YOGA PLAY at the Keegan Theater


For the regional premiere of Y at the Keegan Theateroga play by Dipika Guhadecorator Matthew J. Keenan offers an elegant beige set on which Jeremy BennettProjections of shine, burst, tell, move and comment. (Be sure to read the changing smoothie descriptions in the Jojomon Canteen.) Cindy Landrum Jacobs dresses the set in useful objects that effortlessly multitask, and Alberto Segarra’s lights unify everyone’s work. Sound designer Dan Deiter lets the audience down once in Act I when a phone conversation with a character’s mother is garbled and plot points are thus muffled. Otherwise, a very complicated sound plot adorns the production. Shadia Hafiz’s costume choices are suitable for corporate offices and Southern California yoga studios everywhere.

Anchored by outstanding performances from Keegan regulars and Helen Hayes Winners Katie McManus and Michel Innocenti, yoga game at its heart is a sweet allegory that challenges the American tendency to overvalue material satisfaction, which satisfaction then falls prey to corporate America’s tendency to commodify American tendencies. (and inhale) McManus plays Joan, a corporate builder tasked with managing the existential crisis of Jojomon — a company that makes and sells yoga gear whose manufacturing has apparently been contracted out to child laborers. Joan directs the two California-style worker bees, Raj and Fred, her off-stage assistant whose phone calls still interrupting something, and Romola, the manager of a yoga studio, who is her polar opposite. Joan tackles them, stress, Jojomon’s language obsessions (customers aren’t customers, they’re “family”. Yeah, right.) and the guru from India . McManus’ performance will remind viewers of a certain age of those guys with the plaques on the EdSullivan Show: she must keep everything in the spinning game. She does, and it’s thrilling to watch.

Carianmax Benitez (Romola) and Jacob Yeh (Fred) have only one level: hyper. Guha gave them facets that really shouldn’t be “always on”. Romola struggles to find authenticity on her yoga mat, and Fred has a belated coming out to his native Singapore. Growth is not revealed when an actor’s energy phaser is permanently set to “kill”. Vinay Sanapala uses a more subtle practice as Raj, the character who learns his own Indian culture as a second language. It supports the action of the play as the plot thickens; thanks to Sanapala’s shading and modeling, audiences can accurately read her newfound clarity and intent. Less is also much, much more for Innocenti as The Guru. He brings the only true stillness present in the production, despite the fact that most of the time neither his character mates nor the audience can tell if he is The Wizard of Oz or Richard Blaine (of Rick’s Café in Casablanca) . Her character and Innocenti’s performance complete Guha’s allegorical tapestry and satisfyingly reveal whether he is a good or bad witch.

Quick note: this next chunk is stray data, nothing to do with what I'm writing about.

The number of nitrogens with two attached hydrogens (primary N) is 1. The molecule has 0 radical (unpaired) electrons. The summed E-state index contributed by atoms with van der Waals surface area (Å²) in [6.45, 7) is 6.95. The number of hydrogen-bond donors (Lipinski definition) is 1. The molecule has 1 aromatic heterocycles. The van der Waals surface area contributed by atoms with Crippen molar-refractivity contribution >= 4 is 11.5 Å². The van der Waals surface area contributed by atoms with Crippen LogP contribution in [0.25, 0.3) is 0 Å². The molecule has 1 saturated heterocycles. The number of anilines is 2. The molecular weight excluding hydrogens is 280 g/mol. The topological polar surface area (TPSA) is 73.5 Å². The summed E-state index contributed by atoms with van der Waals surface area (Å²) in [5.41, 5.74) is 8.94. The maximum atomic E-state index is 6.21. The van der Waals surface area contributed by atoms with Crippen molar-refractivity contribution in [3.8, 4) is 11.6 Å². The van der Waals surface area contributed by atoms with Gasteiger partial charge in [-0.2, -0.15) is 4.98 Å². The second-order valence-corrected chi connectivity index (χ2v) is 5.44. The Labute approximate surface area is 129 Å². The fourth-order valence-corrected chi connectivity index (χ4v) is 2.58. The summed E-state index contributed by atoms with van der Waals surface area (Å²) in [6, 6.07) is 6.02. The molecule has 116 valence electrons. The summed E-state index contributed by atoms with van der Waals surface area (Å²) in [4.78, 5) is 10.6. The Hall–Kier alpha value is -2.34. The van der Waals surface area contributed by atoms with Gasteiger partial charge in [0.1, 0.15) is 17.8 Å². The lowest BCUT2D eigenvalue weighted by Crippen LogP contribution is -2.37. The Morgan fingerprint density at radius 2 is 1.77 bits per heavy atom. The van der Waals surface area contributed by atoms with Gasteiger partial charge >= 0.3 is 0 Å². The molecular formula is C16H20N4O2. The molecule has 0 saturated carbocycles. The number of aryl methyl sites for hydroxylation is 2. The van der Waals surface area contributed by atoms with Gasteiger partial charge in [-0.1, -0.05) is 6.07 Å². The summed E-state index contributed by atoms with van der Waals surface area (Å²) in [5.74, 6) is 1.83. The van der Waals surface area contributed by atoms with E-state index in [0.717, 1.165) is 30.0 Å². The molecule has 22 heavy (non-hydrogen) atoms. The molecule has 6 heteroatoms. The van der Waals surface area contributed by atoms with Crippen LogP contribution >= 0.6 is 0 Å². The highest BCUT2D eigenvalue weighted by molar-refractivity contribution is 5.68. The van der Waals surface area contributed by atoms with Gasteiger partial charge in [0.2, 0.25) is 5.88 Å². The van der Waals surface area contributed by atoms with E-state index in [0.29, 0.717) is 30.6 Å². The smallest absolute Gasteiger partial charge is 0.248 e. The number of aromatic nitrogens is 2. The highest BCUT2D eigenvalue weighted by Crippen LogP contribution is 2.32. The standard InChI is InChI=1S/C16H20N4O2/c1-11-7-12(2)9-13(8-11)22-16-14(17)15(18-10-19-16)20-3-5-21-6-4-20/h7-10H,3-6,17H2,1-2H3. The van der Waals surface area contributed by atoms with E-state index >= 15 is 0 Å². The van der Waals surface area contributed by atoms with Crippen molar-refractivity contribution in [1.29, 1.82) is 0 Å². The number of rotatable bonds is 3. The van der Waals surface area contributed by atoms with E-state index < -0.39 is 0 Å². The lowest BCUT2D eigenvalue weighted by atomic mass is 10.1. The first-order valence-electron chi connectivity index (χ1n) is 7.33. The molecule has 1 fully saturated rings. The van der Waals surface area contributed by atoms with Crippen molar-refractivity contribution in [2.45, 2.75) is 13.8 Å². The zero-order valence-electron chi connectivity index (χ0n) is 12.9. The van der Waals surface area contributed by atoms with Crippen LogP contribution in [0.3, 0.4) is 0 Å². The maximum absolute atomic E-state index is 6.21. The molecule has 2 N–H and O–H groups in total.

With no stage directions available from Guha, it is unclear whether playwright or director, Susan Marie Rhea chose cartoonish farce as the dominant style for this production of yoga game. When Joan’s efforts to save Jojomon seem doomed, she voices an articulate description of America’s glass ceiling system which, of course, continues to doom the women’s efforts. But Guha, her drama professor at Yale, Paula Vogel, McManus, Rhea and KBJ (just . . . because) did not succeed and prevailed because they ran as the love child of Wile Coyote and the Wicked Witch of the West until the yoga practice helps them to change. Talent, patience, diligence, skill, wisdom, know-how, immobility never have to compete because they always trump (pardon the expression) farce. the words of yoga game expose it amply and richly; hysteria need not apply.

Happy silver birthday, Keegan. yoga games a good choice for 2022 because America never really knows who it is, and this piece is about learning what to know and how to know it.

The two-hour game runs until April 23; find tickets for yoga game to

(photo by Cameron Whitman

(from left to right) : Jacob Yeh, Katie McManusVinay Sanapala)


Comments are closed.